How Much Protein You Actually Need In A Day

Unsplash/Juan José Valencia Antía

Protein. We’ve all heard of it since it’s vital for our bodies to function. And if you’re someone who works out frequently, then you’ve definitely heard of protein and might even focus on how much you consume each day. But there are some common misconceptions when it comes to protein and how much you need to fuel your body, build muscle and more. While you might think you should be getting a ton of protein, here’s how much your body actually needs to function properly.

First things first, let’s explore the role that protein plays in the body. Proteins contain important amino acids that are not naturally produced by the body, which is why eating protein-rich foods or using protein supplements is so important for balanced nutrition. The main purpose of these amino acids is to repair and build muscle, so downing protein to recover from tough workouts is a must. But protein isn’t the only important nutrient your body needs — you have to think about carbohydrates and fats, too.

Healthy carbohydrates and fats are prime energy sources within your diet. But when protein takes the front seat, these other macronutrients often get neglected, which can have detrimental effects on the body. Protein, carbs and fat are equally important for keeping your body healthy, and that’s why you have to consider the amount of protein you’re taking in and what other nutrients your body needs just as much.

daily protein recommendation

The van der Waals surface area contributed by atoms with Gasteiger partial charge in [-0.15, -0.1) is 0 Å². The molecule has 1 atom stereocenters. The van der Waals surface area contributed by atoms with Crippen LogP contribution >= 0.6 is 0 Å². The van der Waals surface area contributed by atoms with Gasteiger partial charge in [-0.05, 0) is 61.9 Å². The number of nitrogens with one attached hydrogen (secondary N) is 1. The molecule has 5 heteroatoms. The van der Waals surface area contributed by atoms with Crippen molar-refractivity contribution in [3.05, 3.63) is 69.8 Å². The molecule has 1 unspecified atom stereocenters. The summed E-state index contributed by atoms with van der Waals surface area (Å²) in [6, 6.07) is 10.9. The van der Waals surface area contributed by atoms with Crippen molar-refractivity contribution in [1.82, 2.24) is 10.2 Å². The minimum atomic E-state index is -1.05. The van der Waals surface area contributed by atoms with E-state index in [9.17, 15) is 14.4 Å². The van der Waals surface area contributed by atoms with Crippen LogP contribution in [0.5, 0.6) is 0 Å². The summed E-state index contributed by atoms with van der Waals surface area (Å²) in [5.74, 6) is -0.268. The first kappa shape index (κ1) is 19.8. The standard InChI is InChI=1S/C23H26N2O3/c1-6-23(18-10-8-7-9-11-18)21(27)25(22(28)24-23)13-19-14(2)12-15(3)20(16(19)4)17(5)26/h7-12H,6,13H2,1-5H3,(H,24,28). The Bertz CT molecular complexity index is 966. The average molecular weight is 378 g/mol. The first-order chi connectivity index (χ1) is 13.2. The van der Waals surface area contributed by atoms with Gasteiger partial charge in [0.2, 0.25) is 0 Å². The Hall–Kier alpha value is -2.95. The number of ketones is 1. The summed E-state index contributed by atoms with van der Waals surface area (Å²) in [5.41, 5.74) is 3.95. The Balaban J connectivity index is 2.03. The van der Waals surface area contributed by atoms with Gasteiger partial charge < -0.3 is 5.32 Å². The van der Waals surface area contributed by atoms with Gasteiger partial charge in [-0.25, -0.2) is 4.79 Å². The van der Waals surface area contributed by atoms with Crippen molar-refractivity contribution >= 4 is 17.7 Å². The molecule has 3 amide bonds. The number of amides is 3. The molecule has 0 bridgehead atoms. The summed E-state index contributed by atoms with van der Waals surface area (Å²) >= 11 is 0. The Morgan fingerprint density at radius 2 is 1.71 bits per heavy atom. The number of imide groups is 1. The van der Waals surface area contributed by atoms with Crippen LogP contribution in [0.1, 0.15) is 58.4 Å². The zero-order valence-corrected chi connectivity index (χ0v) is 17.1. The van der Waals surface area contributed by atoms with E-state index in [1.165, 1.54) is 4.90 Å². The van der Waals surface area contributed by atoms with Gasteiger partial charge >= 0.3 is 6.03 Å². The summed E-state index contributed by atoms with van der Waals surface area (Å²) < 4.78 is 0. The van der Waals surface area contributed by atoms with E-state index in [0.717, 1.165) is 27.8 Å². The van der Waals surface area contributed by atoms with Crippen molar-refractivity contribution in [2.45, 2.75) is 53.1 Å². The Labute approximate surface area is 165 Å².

Unsplash/Jez Timms

So, how much protein is the right amount of protein? Well, it depends. There are different factors that influence the amount you need each day, like:

  • How much physical activity you get
  • Whether you want to build muscle or lose weight
  • The type of diet you are following
  • How much you weigh

For someone who works out a ton, the amount of protein they need daily differs from someone who does little-to-no physical activity. It also depends on what your fitness goals are, what diet you are following and how much you weigh. For example, someone on the keto diet will consume a different amount of protein than someone following another dietary plan. (For optimal protein intake for the keto diet, which is a moderate protein diet, you should consider consuming as much as 1.5 grams of protein per pound of your body weight.)

If you’re active and looking to build muscle, studies have shown that getting .6 grams to .9 grams of protein per pound of your body weight is sufficient. In fact, research has also found that getting more than .9 grams of protein per pound of your body weight doesn’t provide an additional boost to your fitness results. For someone who does a lot of endurance exercise like long-distance running, getting .5 grams to .6 grams of protein per pound of your body weight will do the trick. And if you don’t quite know what kind of athlete you are, .8 grams of protein per pound of your body weight would be the average amount of protein you should consume each day.

daily protein recommendation

Unsplash/Caroline Atwood

To calculate your ideal protein intake, step on that bathroom scale. Once you know how much you weigh, you can take your weight and multiply it by the number of grams from one of the three categories above — whichever describes you best.

For example, a person who weighs 120 pounds, gets a moderate amount of physical activity and wants to improve their performance and build muscle would calculate 120 x .8 = 96 grams of protein. And since 1 gram of protein contains 4 calories, you can then calculate that 96 grams of protein daily will account for 384 of your total calories consumed.

Since everyone’s body, activity level and fitness goals are different, there isn’t one right answer to this question. But if you run your own calculations tailored to these specific metrics and listen to your body, you’ll get plenty of protein without even breaking a sweat.


11 Trader Joe’s Snacks That Pack A Serious Protein Punch

These Protein-Packed Greek Yogurt Bars Will Be Your Favorite Summer Snack

This Plant-Based Burger Has More Protein Than Your Average Patty